Tuesday, October 16, 2012

Xoxoteco: The Expulsion from Paradise

The chapel of Santa Maria Xoxoteco in the Sierra Alta region of Hidalgo contains some of the most remarkable murals in Mexico.  Uncovered only a few decades ago under layers of whitewash, the walls are alive with vivid, colorful murals that depict in a most graphic manner the punishments that await the unrepentant sinner.

In a new series of posts we explore some of the themes in these murals, comparing and contrasting them with similar colonial murals elsewhere in Mexico.

The Expulsion from Paradise
Among the sunnier frescoes at Xoxoteco is the cautionary scene depicting the original sin of Adam and Eve, and their subsequent expulsion from the Garden of Eden.

Actopan: image detail © Ivan Martinez
The Xoxoteco mural is closely based on, and possibly created by the same artist(s) as the best known of early New World murals on this subject, that is the panel on the end wall of the grand open chapel at nearby Actopan (Hidalgo).
In this classic depiction, the naked Adam and Eve pluck apples from the Tree of Knowledge encircled by the snake on the left. God throws up his hands in the cloud above the tree. St Michael, in the center cloud, waves his sword at the now partly clothed banished pair on the right.

Xoxoteco: Expulsion from Paradise (photograph © Richard Perry)
This scene at Xoxoteco employs much the same imagery but with a local flavor.  The snake wound around the Tree bears the same face and flowing golden hair as Eve. 
God gestures in alarm from above and the Archangel Michael, here partly effaced, aims rays at the fleeing couple from the cloud on the right.

The Expulsion from the Garden is graphically shown in this superb late colonial painting from San Juan Tepemazalco, also in Hidalgo. Stolen from the church some years ago, it was later recovered, restored and returned to its home.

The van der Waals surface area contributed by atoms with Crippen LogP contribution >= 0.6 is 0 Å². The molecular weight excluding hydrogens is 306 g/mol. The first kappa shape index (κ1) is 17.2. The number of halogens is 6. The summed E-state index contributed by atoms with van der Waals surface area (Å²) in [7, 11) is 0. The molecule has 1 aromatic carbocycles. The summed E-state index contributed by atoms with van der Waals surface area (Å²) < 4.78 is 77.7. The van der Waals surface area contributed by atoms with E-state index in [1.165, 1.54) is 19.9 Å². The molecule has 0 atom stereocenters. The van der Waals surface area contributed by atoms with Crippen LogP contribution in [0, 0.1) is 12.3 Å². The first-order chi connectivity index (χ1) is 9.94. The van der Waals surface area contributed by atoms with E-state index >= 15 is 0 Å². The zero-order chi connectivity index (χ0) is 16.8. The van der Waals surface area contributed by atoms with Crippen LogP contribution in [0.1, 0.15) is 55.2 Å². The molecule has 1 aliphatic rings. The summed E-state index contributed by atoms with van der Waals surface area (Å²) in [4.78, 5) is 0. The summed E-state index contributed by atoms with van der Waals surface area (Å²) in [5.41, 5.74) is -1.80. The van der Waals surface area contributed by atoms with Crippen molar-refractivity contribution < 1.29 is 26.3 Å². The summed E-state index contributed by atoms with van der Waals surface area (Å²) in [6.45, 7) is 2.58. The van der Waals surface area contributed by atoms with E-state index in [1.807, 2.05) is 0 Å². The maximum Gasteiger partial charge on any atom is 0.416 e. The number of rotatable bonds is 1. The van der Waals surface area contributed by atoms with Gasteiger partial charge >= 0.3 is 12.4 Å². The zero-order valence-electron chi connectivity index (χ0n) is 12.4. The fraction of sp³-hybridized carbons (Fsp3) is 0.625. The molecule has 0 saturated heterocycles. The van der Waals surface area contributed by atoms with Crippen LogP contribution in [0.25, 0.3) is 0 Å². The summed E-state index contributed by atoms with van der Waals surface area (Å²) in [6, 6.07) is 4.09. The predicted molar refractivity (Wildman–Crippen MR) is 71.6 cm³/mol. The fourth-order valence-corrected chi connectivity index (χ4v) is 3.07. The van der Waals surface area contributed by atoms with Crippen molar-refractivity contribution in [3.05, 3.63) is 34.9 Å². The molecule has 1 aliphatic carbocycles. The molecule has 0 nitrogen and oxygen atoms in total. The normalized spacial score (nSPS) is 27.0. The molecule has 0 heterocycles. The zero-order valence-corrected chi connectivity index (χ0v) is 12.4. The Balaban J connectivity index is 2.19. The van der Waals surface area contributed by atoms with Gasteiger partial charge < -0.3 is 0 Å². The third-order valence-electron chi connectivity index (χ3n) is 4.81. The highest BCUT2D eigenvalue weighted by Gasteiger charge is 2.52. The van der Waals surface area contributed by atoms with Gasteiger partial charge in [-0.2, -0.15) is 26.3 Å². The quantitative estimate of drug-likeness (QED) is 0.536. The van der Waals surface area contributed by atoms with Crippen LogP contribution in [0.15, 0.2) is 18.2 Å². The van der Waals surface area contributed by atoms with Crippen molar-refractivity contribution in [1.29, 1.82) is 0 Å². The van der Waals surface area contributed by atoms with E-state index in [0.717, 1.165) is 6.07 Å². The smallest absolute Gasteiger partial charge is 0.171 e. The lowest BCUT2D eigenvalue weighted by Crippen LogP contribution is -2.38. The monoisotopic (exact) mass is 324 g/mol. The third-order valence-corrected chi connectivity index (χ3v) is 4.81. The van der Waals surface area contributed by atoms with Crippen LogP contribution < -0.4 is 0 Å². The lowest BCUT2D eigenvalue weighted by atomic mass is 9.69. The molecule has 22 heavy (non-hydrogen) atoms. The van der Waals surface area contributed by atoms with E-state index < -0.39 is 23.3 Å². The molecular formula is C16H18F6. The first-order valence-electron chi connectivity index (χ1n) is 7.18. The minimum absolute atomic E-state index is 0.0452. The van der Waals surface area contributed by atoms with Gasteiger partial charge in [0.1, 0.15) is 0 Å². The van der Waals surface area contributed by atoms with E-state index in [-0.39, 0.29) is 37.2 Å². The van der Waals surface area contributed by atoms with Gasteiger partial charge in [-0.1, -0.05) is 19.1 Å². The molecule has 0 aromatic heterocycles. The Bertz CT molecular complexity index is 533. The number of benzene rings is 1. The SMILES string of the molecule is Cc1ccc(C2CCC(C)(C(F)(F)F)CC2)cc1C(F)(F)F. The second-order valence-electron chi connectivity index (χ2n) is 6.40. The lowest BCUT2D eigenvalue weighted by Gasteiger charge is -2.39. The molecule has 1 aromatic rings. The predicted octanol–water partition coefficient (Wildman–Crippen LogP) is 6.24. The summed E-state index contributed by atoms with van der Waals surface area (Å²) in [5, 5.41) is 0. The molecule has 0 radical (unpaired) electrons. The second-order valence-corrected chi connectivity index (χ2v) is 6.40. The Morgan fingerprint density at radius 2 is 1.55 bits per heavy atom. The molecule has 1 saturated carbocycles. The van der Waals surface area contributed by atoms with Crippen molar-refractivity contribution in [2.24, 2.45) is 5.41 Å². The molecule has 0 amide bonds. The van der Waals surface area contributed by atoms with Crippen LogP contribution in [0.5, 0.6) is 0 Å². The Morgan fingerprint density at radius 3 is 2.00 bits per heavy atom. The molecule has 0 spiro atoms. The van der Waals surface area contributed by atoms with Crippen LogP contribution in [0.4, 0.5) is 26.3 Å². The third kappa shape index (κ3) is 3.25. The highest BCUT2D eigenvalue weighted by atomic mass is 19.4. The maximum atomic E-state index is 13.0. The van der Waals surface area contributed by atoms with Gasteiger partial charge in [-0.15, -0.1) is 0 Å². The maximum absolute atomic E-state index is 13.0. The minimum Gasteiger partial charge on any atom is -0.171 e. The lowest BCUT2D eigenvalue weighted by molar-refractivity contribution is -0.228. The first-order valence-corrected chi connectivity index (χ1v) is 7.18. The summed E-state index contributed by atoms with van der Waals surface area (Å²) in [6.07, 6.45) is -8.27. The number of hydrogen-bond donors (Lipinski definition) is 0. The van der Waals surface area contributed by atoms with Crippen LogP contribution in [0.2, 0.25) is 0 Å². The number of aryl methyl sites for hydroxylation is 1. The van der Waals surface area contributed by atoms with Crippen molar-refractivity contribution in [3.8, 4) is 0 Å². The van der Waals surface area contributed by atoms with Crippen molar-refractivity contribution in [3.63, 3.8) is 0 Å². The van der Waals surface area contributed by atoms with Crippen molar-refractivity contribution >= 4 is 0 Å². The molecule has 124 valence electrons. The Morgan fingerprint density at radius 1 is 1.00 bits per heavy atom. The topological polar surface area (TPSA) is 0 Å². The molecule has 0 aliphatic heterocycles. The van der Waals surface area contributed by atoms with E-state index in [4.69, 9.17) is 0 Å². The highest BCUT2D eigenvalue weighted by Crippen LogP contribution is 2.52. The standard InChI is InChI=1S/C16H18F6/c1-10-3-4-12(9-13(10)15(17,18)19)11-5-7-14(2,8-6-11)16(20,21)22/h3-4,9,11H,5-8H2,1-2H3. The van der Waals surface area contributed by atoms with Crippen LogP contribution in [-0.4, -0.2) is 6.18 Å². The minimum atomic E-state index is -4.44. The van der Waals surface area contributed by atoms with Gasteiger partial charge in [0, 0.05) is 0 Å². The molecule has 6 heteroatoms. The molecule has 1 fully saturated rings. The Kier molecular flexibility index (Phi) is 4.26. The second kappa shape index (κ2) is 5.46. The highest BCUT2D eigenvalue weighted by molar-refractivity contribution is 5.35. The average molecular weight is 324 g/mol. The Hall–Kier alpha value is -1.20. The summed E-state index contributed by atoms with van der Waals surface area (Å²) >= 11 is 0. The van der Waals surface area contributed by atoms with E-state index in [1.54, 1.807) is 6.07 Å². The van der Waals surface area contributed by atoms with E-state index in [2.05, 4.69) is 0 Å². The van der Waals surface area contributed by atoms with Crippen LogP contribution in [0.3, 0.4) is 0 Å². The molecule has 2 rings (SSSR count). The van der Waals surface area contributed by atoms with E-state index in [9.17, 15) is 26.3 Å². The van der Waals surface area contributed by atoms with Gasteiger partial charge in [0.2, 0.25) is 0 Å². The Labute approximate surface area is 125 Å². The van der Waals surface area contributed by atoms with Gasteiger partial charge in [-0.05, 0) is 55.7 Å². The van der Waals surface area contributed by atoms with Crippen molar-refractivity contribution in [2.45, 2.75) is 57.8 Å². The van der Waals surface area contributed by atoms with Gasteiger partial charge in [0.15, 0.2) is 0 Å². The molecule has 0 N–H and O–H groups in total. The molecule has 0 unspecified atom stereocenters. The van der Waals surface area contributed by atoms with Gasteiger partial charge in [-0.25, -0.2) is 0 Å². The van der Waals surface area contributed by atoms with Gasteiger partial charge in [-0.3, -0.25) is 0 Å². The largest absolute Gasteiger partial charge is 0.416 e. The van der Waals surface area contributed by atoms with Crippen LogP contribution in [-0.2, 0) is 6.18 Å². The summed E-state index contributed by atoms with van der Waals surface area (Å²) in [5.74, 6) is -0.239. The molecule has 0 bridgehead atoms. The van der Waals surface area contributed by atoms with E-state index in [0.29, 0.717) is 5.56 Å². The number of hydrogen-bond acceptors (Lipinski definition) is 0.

In the upper part of the painting, a heavenly vault guarded by archangels—possibly a representation of the celestial City of Jerusalem—opens to a view of Eden at the time of the Creation. God is portrayed in several scenes, creating Adam and then Eve from Adam's side, in an idyllic landscape of orchards and peaceable birds and beasts.
   The lower section shows the Expulsion, in a lacustrine landcape of trees and volcanic peaks teeming with a variety of birds, beasts and fishes—some acutely observed, others imagined but obviously never seen by the artist.
   The Archangel Michael, resplendent in a windblown red, blue and green costume, drives Adam, Eve and the snake forth with his fiery sword. The dove of the Holy Spirit hovers above the scene, almost lost among the flocks of birds in the sky.
   Although clearly stylized, the earthly landscape may represent the Valley of Mexico and Lake Texcoco as they might have appeared in the early 1700s.

photograph © Richard Perry

Finally, in this painting from the church of Santa Cruz in Tlaxcala, the beautifully rendered but modestly clad Adam and Eve pick an apple from the tree set in a lush and peaceable Garden of Eden alive with strolling creatures. The accompanying inscriptions are in native Nahuatl.

text ©2012 Richard D. Perry.

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